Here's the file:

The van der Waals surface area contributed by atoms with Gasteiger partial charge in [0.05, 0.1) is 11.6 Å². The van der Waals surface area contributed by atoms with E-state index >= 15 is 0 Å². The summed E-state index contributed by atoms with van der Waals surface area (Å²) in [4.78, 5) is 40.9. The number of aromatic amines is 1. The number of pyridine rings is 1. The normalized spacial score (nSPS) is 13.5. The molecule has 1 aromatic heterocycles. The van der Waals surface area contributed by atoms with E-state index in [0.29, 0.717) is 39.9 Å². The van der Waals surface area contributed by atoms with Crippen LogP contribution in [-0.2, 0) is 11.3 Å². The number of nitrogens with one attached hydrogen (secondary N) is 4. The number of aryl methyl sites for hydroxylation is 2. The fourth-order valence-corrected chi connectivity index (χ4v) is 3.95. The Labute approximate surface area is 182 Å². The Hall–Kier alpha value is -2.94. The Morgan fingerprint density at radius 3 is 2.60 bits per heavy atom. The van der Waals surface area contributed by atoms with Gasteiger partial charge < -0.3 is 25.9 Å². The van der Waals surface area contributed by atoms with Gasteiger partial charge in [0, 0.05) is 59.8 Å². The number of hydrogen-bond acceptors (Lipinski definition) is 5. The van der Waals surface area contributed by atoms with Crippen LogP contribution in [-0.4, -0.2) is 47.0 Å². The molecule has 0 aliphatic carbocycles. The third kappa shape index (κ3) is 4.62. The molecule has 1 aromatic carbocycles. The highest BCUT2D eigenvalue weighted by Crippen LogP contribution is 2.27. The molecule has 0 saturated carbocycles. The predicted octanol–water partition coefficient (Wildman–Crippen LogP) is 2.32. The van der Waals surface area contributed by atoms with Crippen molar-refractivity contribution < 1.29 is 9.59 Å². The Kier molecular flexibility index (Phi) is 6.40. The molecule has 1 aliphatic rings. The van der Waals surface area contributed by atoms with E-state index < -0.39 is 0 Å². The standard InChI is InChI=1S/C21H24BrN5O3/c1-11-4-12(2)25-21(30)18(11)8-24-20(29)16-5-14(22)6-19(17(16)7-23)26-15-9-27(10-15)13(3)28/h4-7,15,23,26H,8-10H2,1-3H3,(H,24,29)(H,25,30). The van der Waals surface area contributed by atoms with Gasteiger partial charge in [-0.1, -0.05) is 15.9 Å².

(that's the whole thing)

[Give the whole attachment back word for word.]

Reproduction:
The van der Waals surface area contributed by atoms with Gasteiger partial charge in [0.05, 0.1) is 11.6 Å². The van der Waals surface area contributed by atoms with E-state index >= 15 is 0 Å². The summed E-state index contributed by atoms with van der Waals surface area (Å²) in [4.78, 5) is 40.9. The number of aromatic amines is 1. The number of pyridine rings is 1. The normalized spacial score (nSPS) is 13.5. The molecule has 1 aromatic heterocycles. The van der Waals surface area contributed by atoms with E-state index in [0.29, 0.717) is 39.9 Å². The van der Waals surface area contributed by atoms with Crippen LogP contribution in [-0.2, 0) is 11.3 Å². The number of nitrogens with one attached hydrogen (secondary N) is 4. The number of aryl methyl sites for hydroxylation is 2. The fourth-order valence-corrected chi connectivity index (χ4v) is 3.95. The Labute approximate surface area is 182 Å². The Hall–Kier alpha value is -2.94. The Morgan fingerprint density at radius 3 is 2.60 bits per heavy atom. The van der Waals surface area contributed by atoms with Gasteiger partial charge < -0.3 is 25.9 Å². The van der Waals surface area contributed by atoms with Gasteiger partial charge in [0, 0.05) is 59.8 Å². The number of hydrogen-bond acceptors (Lipinski definition) is 5. The van der Waals surface area contributed by atoms with Crippen LogP contribution in [-0.4, -0.2) is 47.0 Å². The molecule has 0 aliphatic carbocycles. The third kappa shape index (κ3) is 4.62. The molecule has 1 aromatic carbocycles. The highest BCUT2D eigenvalue weighted by Crippen LogP contribution is 2.27. The molecule has 0 saturated carbocycles. The predicted octanol–water partition coefficient (Wildman–Crippen LogP) is 2.32. The van der Waals surface area contributed by atoms with Crippen molar-refractivity contribution < 1.29 is 9.59 Å². The Kier molecular flexibility index (Phi) is 6.40. The molecule has 1 aliphatic rings. The van der Waals surface area contributed by atoms with E-state index < -0.39 is 0 Å². The standard InChI is InChI=1S/C21H24BrN5O3/c1-11-4-12(2)25-21(30)18(11)8-24-20(29)16-5-14(22)6-19(17(16)7-23)26-15-9-27(10-15)13(3)28/h4-7,15,23,26H,8-10H2,1-3H3,(H,24,29)(H,25,30). The van der Waals surface area contributed by atoms with Gasteiger partial charge in [-0.1, -0.05) is 15.9 Å².